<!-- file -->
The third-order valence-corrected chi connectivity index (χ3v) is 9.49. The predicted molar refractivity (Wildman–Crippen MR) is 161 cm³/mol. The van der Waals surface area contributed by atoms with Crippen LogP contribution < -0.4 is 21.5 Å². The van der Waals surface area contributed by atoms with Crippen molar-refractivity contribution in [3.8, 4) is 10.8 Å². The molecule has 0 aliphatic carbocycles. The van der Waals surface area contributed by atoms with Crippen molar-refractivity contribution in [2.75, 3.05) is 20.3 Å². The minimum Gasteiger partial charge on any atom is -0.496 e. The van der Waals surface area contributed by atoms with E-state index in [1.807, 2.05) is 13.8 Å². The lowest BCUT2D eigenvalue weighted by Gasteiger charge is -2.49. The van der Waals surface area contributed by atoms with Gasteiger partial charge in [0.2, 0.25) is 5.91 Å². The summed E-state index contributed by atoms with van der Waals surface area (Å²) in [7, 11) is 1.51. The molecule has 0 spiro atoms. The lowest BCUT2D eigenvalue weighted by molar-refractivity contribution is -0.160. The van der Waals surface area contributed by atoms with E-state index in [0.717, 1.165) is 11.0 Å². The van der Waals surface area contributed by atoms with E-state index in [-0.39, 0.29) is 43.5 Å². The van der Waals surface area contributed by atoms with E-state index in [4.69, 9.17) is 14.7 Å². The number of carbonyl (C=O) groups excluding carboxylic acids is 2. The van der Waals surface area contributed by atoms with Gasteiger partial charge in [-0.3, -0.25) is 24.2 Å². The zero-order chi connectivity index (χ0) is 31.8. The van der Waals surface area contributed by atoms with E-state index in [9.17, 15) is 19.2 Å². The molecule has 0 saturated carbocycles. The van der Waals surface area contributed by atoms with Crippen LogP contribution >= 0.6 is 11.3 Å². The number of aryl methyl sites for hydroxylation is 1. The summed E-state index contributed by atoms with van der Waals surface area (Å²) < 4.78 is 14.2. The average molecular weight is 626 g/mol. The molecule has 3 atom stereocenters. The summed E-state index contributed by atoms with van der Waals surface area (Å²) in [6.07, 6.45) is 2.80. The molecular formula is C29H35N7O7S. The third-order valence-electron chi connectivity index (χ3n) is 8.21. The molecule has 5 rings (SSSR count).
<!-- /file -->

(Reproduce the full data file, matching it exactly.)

The third-order valence-corrected chi connectivity index (χ3v) is 9.49. The predicted molar refractivity (Wildman–Crippen MR) is 161 cm³/mol. The van der Waals surface area contributed by atoms with Crippen LogP contribution < -0.4 is 21.5 Å². The van der Waals surface area contributed by atoms with Crippen molar-refractivity contribution in [3.8, 4) is 10.8 Å². The molecule has 0 aliphatic carbocycles. The van der Waals surface area contributed by atoms with Crippen molar-refractivity contribution in [2.75, 3.05) is 20.3 Å². The minimum Gasteiger partial charge on any atom is -0.496 e. The van der Waals surface area contributed by atoms with E-state index in [1.807, 2.05) is 13.8 Å². The lowest BCUT2D eigenvalue weighted by Gasteiger charge is -2.49. The van der Waals surface area contributed by atoms with Gasteiger partial charge in [0.2, 0.25) is 5.91 Å². The summed E-state index contributed by atoms with van der Waals surface area (Å²) in [7, 11) is 1.51. The molecule has 0 spiro atoms. The lowest BCUT2D eigenvalue weighted by molar-refractivity contribution is -0.160. The van der Waals surface area contributed by atoms with E-state index in [0.717, 1.165) is 11.0 Å². The van der Waals surface area contributed by atoms with E-state index in [-0.39, 0.29) is 43.5 Å². The van der Waals surface area contributed by atoms with E-state index in [4.69, 9.17) is 14.7 Å². The number of carbonyl (C=O) groups excluding carboxylic acids is 2. The van der Waals surface area contributed by atoms with Gasteiger partial charge in [-0.3, -0.25) is 24.2 Å². The zero-order chi connectivity index (χ0) is 31.8. The van der Waals surface area contributed by atoms with E-state index in [9.17, 15) is 19.2 Å². The molecule has 0 saturated carbocycles. The van der Waals surface area contributed by atoms with Crippen LogP contribution >= 0.6 is 11.3 Å². The number of aryl methyl sites for hydroxylation is 1. The summed E-state index contributed by atoms with van der Waals surface area (Å²) < 4.78 is 14.2. The average molecular weight is 626 g/mol. The molecule has 3 atom stereocenters. The summed E-state index contributed by atoms with van der Waals surface area (Å²) in [6.07, 6.45) is 2.80. The molecular formula is C29H35N7O7S. The third-order valence-electron chi connectivity index (χ3n) is 8.21. The molecule has 5 rings (SSSR count).